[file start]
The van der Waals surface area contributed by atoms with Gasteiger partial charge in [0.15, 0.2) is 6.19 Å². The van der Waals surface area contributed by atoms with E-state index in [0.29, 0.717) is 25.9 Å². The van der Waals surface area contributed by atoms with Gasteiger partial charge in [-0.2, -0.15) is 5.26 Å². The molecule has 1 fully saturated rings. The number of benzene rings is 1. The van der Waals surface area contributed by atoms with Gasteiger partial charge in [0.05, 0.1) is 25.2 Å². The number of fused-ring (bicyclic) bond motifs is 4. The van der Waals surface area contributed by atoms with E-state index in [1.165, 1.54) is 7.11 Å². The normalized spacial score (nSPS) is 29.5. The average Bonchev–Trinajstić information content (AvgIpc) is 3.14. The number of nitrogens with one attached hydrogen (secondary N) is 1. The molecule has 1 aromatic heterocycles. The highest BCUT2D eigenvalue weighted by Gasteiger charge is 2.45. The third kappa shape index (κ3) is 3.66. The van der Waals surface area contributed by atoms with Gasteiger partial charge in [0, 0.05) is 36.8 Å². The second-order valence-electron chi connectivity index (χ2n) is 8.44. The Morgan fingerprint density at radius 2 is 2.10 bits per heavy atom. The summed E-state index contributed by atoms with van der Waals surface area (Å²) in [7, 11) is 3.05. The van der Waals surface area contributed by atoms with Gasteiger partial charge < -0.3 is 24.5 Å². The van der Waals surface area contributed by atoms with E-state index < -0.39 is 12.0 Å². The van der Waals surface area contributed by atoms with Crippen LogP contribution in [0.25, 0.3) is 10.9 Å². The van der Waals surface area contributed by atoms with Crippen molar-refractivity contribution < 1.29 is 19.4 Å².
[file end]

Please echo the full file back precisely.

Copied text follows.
The van der Waals surface area contributed by atoms with Gasteiger partial charge in [0.15, 0.2) is 6.19 Å². The van der Waals surface area contributed by atoms with E-state index in [0.29, 0.717) is 25.9 Å². The van der Waals surface area contributed by atoms with Gasteiger partial charge in [-0.2, -0.15) is 5.26 Å². The molecule has 1 fully saturated rings. The number of benzene rings is 1. The van der Waals surface area contributed by atoms with Gasteiger partial charge in [0.05, 0.1) is 25.2 Å². The number of fused-ring (bicyclic) bond motifs is 4. The van der Waals surface area contributed by atoms with E-state index in [1.165, 1.54) is 7.11 Å². The normalized spacial score (nSPS) is 29.5. The average Bonchev–Trinajstić information content (AvgIpc) is 3.14. The number of nitrogens with one attached hydrogen (secondary N) is 1. The molecule has 1 aromatic heterocycles. The highest BCUT2D eigenvalue weighted by Gasteiger charge is 2.45. The third kappa shape index (κ3) is 3.66. The van der Waals surface area contributed by atoms with Gasteiger partial charge in [0, 0.05) is 36.8 Å². The second-order valence-electron chi connectivity index (χ2n) is 8.44. The Morgan fingerprint density at radius 2 is 2.10 bits per heavy atom. The summed E-state index contributed by atoms with van der Waals surface area (Å²) in [7, 11) is 3.05. The van der Waals surface area contributed by atoms with Gasteiger partial charge < -0.3 is 24.5 Å². The van der Waals surface area contributed by atoms with E-state index < -0.39 is 12.0 Å². The van der Waals surface area contributed by atoms with Crippen LogP contribution in [0.25, 0.3) is 10.9 Å². The van der Waals surface area contributed by atoms with Crippen molar-refractivity contribution < 1.29 is 19.4 Å².